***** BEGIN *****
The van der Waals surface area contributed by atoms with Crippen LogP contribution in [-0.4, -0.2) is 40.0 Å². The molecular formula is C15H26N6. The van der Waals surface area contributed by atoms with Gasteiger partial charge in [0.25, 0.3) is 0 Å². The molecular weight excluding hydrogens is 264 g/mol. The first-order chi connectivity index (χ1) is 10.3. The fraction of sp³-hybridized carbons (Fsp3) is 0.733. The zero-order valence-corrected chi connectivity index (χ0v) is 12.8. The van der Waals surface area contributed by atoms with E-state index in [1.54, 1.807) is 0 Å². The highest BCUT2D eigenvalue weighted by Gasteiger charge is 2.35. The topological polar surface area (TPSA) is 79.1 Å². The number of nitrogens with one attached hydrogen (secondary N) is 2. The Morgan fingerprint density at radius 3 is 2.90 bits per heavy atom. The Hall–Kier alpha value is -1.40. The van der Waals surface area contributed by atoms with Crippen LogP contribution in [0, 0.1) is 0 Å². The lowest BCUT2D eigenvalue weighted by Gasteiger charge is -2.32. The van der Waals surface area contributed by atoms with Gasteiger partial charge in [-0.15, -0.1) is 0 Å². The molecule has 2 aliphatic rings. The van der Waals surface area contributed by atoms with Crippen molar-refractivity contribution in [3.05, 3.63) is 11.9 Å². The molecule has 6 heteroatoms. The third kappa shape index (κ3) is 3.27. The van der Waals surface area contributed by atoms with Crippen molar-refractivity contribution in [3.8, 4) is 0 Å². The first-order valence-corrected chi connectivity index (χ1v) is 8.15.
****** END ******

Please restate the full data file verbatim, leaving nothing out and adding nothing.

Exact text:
The van der Waals surface area contributed by atoms with Crippen LogP contribution in [-0.4, -0.2) is 40.0 Å². The molecular formula is C15H26N6. The van der Waals surface area contributed by atoms with Gasteiger partial charge in [0.25, 0.3) is 0 Å². The molecular weight excluding hydrogens is 264 g/mol. The first-order chi connectivity index (χ1) is 10.3. The fraction of sp³-hybridized carbons (Fsp3) is 0.733. The zero-order valence-corrected chi connectivity index (χ0v) is 12.8. The van der Waals surface area contributed by atoms with E-state index in [1.54, 1.807) is 0 Å². The highest BCUT2D eigenvalue weighted by Gasteiger charge is 2.35. The topological polar surface area (TPSA) is 79.1 Å². The number of nitrogens with one attached hydrogen (secondary N) is 2. The Morgan fingerprint density at radius 3 is 2.90 bits per heavy atom. The Hall–Kier alpha value is -1.40. The van der Waals surface area contributed by atoms with Crippen LogP contribution in [0, 0.1) is 0 Å². The lowest BCUT2D eigenvalue weighted by Gasteiger charge is -2.32. The van der Waals surface area contributed by atoms with Gasteiger partial charge in [-0.15, -0.1) is 0 Å². The molecule has 2 aliphatic rings. The van der Waals surface area contributed by atoms with Crippen molar-refractivity contribution in [3.05, 3.63) is 11.9 Å². The molecule has 6 heteroatoms. The third kappa shape index (κ3) is 3.27. The van der Waals surface area contributed by atoms with Crippen molar-refractivity contribution in [3.8, 4) is 0 Å². The first-order valence-corrected chi connectivity index (χ1v) is 8.15.